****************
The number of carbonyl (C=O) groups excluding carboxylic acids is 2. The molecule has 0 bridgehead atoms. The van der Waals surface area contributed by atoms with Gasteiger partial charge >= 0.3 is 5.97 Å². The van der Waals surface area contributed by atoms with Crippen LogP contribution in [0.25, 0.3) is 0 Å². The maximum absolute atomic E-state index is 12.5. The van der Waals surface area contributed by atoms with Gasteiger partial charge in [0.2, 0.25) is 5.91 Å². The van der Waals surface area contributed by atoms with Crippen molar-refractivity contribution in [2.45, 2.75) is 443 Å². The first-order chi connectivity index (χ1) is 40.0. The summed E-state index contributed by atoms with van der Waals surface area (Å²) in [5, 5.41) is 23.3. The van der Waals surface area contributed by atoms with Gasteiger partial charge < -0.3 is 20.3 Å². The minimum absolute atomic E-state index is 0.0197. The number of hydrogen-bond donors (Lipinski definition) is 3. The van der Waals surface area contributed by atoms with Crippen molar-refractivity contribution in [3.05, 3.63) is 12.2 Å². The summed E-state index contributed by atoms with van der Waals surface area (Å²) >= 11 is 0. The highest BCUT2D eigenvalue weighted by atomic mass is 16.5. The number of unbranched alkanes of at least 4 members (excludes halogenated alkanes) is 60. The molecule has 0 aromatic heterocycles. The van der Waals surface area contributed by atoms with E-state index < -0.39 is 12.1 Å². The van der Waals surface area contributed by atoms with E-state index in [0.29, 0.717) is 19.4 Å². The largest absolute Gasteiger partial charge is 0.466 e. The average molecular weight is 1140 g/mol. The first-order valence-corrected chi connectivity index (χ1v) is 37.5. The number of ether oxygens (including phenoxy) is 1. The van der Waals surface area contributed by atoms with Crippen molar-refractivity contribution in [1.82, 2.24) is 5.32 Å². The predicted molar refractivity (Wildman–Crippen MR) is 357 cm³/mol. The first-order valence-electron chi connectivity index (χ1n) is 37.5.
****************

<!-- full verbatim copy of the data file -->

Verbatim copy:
The number of carbonyl (C=O) groups excluding carboxylic acids is 2. The molecule has 0 bridgehead atoms. The van der Waals surface area contributed by atoms with Gasteiger partial charge >= 0.3 is 5.97 Å². The van der Waals surface area contributed by atoms with Crippen LogP contribution in [0.25, 0.3) is 0 Å². The maximum absolute atomic E-state index is 12.5. The van der Waals surface area contributed by atoms with Gasteiger partial charge in [0.2, 0.25) is 5.91 Å². The van der Waals surface area contributed by atoms with Crippen molar-refractivity contribution in [2.45, 2.75) is 443 Å². The first-order chi connectivity index (χ1) is 40.0. The summed E-state index contributed by atoms with van der Waals surface area (Å²) in [5, 5.41) is 23.3. The van der Waals surface area contributed by atoms with Gasteiger partial charge < -0.3 is 20.3 Å². The minimum absolute atomic E-state index is 0.0197. The number of hydrogen-bond donors (Lipinski definition) is 3. The van der Waals surface area contributed by atoms with Crippen molar-refractivity contribution in [3.05, 3.63) is 12.2 Å². The summed E-state index contributed by atoms with van der Waals surface area (Å²) >= 11 is 0. The highest BCUT2D eigenvalue weighted by atomic mass is 16.5. The number of unbranched alkanes of at least 4 members (excludes halogenated alkanes) is 60. The molecule has 0 aromatic heterocycles. The van der Waals surface area contributed by atoms with E-state index < -0.39 is 12.1 Å². The van der Waals surface area contributed by atoms with E-state index in [0.29, 0.717) is 19.4 Å². The largest absolute Gasteiger partial charge is 0.466 e. The average molecular weight is 1140 g/mol. The first-order valence-corrected chi connectivity index (χ1v) is 37.5. The number of ether oxygens (including phenoxy) is 1. The van der Waals surface area contributed by atoms with Crippen molar-refractivity contribution in [1.82, 2.24) is 5.32 Å². The predicted molar refractivity (Wildman–Crippen MR) is 357 cm³/mol. The first-order valence-electron chi connectivity index (χ1n) is 37.5.